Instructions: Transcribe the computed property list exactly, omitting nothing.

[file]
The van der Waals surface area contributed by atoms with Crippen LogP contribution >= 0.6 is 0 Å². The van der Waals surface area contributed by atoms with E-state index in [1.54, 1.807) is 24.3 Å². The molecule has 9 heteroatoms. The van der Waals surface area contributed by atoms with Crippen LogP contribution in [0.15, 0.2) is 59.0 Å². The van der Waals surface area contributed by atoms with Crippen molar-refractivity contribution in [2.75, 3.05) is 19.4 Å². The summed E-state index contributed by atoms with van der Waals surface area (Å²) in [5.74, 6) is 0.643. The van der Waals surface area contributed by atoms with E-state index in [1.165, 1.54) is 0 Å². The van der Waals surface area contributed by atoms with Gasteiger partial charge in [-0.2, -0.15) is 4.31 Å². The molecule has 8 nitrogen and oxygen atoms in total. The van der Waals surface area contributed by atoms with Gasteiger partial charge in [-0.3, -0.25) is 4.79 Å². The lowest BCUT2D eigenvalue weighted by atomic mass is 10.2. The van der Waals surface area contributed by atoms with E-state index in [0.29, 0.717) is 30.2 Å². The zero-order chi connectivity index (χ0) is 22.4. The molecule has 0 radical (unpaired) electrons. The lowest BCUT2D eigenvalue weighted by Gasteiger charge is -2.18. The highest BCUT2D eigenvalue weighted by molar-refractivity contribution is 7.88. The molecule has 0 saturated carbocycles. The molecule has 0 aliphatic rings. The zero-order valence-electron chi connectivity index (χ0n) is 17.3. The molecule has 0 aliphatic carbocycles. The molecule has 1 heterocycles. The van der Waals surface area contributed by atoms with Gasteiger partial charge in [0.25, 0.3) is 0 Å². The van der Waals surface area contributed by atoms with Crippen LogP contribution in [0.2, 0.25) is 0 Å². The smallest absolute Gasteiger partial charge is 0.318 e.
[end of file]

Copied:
The van der Waals surface area contributed by atoms with Crippen LogP contribution >= 0.6 is 0 Å². The van der Waals surface area contributed by atoms with E-state index in [1.54, 1.807) is 24.3 Å². The molecule has 9 heteroatoms. The van der Waals surface area contributed by atoms with Crippen LogP contribution in [0.15, 0.2) is 59.0 Å². The van der Waals surface area contributed by atoms with Crippen molar-refractivity contribution in [2.75, 3.05) is 19.4 Å². The summed E-state index contributed by atoms with van der Waals surface area (Å²) in [5.74, 6) is 0.643. The van der Waals surface area contributed by atoms with E-state index in [1.165, 1.54) is 0 Å². The van der Waals surface area contributed by atoms with Gasteiger partial charge in [-0.2, -0.15) is 4.31 Å². The molecule has 8 nitrogen and oxygen atoms in total. The van der Waals surface area contributed by atoms with Gasteiger partial charge in [-0.3, -0.25) is 4.79 Å². The lowest BCUT2D eigenvalue weighted by atomic mass is 10.2. The van der Waals surface area contributed by atoms with E-state index in [0.29, 0.717) is 30.2 Å². The zero-order chi connectivity index (χ0) is 22.4. The molecule has 0 radical (unpaired) electrons. The lowest BCUT2D eigenvalue weighted by Gasteiger charge is -2.18. The highest BCUT2D eigenvalue weighted by molar-refractivity contribution is 7.88. The molecule has 0 saturated carbocycles. The molecule has 0 aliphatic rings. The zero-order valence-electron chi connectivity index (χ0n) is 17.3. The molecule has 0 aliphatic carbocycles. The molecule has 1 heterocycles. The van der Waals surface area contributed by atoms with Gasteiger partial charge in [0.25, 0.3) is 0 Å². The van der Waals surface area contributed by atoms with Crippen LogP contribution in [0.2, 0.25) is 0 Å². The smallest absolute Gasteiger partial charge is 0.318 e.